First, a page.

Data helps institutional leaders understand how they can support the wants and needs of prospective students, and technology turns this data into a dynamic recruitment experience. Leaders looking to compete with other institutions and to capture students' attention can use digital tools to automate and accelerate admissions processes, deploy personalized communications, and transform recruitment activities into engaging experiences that can be accessed anywhere around the world.
College and university admissions staff sort through thousands of applications every recruitment cycle and have the difficult task of deciding which students best align with campus programs. For example, the University of California at Los Angeles (UCLA) received more than 110,000 applications in 2019 alone.Footnote3 With AI productivity tools, admissions teams can automate certain checkpoints along the admissions journey. When a student applies, the AI tool can scan the application, flag key elements, and route the application to the next stage. If a student submits an application that includes an essay, for instance, the AI can scan and flag the most important elements from the written passage and suggest campus programs that this student may be interested in before sharing the application with an admissions officer for additional review. From there, the admissions officer can reach out to the student about relevant campus events and suggested courses and can continue moving the applicant along the path to admission. This not only helps recruiters deliver an engaging experience but also shortens the time required to move an application through the pipeline—without dehumanizing the recruitment process.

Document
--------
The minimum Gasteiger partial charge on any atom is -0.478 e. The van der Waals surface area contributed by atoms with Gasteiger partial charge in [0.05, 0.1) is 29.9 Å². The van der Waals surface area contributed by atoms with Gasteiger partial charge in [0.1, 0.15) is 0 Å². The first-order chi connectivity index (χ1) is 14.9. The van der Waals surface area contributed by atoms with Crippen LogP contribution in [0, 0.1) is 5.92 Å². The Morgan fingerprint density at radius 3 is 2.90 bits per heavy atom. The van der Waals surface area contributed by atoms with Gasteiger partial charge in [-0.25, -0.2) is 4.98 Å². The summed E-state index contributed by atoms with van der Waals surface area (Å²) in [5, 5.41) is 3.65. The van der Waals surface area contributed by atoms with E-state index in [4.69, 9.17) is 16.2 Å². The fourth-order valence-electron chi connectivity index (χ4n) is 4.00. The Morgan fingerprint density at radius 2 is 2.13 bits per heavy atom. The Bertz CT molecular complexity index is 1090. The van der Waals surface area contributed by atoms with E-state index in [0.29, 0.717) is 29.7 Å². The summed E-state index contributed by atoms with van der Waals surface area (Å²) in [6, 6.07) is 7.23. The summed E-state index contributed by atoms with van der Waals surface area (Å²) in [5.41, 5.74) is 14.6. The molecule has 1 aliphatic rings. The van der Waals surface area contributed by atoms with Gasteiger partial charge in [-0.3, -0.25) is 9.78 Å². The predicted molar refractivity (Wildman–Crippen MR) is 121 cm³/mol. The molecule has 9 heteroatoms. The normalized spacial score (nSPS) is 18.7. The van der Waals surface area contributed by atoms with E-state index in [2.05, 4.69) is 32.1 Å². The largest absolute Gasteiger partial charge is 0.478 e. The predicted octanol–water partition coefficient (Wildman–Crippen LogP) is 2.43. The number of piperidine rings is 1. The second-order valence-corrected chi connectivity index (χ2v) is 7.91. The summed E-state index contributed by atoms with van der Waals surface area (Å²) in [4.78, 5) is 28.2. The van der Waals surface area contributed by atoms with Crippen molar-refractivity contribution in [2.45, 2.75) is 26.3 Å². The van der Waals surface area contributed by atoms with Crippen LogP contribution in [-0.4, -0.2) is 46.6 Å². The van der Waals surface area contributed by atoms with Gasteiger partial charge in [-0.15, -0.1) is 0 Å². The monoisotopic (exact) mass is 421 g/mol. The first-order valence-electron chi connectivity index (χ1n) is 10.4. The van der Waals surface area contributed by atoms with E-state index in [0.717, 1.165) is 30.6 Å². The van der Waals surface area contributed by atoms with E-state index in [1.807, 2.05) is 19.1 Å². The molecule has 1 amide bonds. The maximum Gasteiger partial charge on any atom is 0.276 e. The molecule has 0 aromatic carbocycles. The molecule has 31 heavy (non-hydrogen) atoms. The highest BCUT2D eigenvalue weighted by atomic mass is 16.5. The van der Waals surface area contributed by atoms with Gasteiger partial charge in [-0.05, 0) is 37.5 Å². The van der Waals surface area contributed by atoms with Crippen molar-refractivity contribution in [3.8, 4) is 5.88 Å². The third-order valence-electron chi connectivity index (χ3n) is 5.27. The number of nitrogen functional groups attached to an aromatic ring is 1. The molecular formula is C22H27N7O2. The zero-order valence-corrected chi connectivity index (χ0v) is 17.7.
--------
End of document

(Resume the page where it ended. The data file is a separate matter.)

At the start of the COVID-19 pandemic, many institutions canceled in-person recruitment events and activities, such as campus tours and college fairs, as a safety precaution. For 80 percent of high school juniors across the United States, these events played a major role in deciding whether a campus would be a great fit.Footnote4 As a result, some institutions developed alternatives such as virtual tour videos, and though these allowed students to see the campus, students weren't engaging with the institution in the same way they would have had the event been in-person. Using mixed reality technology, however, institutions can provide a captivating digital experience for students either remotely or in-person, anytime, without the need of a physical tour guide. Mixed reality permits students to view and interact with the campus in a single virtual space or within an actual space. This technology can be used to enrich the recruitment experience particularly for out-of-state and international students who are interested in enrolling as in-person learners.